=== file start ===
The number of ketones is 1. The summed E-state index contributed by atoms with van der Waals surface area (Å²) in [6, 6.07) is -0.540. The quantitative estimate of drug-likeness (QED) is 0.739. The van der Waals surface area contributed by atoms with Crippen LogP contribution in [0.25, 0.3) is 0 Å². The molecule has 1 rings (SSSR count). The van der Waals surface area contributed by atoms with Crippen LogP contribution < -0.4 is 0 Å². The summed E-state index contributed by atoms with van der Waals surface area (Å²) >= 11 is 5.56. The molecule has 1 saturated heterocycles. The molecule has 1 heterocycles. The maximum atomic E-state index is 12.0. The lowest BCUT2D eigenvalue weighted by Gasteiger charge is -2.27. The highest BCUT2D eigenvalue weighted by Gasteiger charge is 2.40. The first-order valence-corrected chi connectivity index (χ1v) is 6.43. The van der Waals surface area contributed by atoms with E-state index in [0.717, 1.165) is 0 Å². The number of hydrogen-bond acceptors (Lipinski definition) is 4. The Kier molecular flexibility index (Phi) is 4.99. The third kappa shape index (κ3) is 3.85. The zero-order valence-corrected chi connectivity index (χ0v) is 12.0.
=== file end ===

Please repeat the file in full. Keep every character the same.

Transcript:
The number of ketones is 1. The summed E-state index contributed by atoms with van der Waals surface area (Å²) in [6, 6.07) is -0.540. The quantitative estimate of drug-likeness (QED) is 0.739. The van der Waals surface area contributed by atoms with Crippen LogP contribution in [0.25, 0.3) is 0 Å². The molecule has 1 rings (SSSR count). The van der Waals surface area contributed by atoms with Crippen LogP contribution < -0.4 is 0 Å². The summed E-state index contributed by atoms with van der Waals surface area (Å²) >= 11 is 5.56. The molecule has 1 saturated heterocycles. The molecule has 1 heterocycles. The maximum atomic E-state index is 12.0. The lowest BCUT2D eigenvalue weighted by Gasteiger charge is -2.27. The highest BCUT2D eigenvalue weighted by Gasteiger charge is 2.40. The first-order valence-corrected chi connectivity index (χ1v) is 6.43. The van der Waals surface area contributed by atoms with E-state index in [0.717, 1.165) is 0 Å². The number of hydrogen-bond acceptors (Lipinski definition) is 4. The Kier molecular flexibility index (Phi) is 4.99. The third kappa shape index (κ3) is 3.85. The zero-order valence-corrected chi connectivity index (χ0v) is 12.0.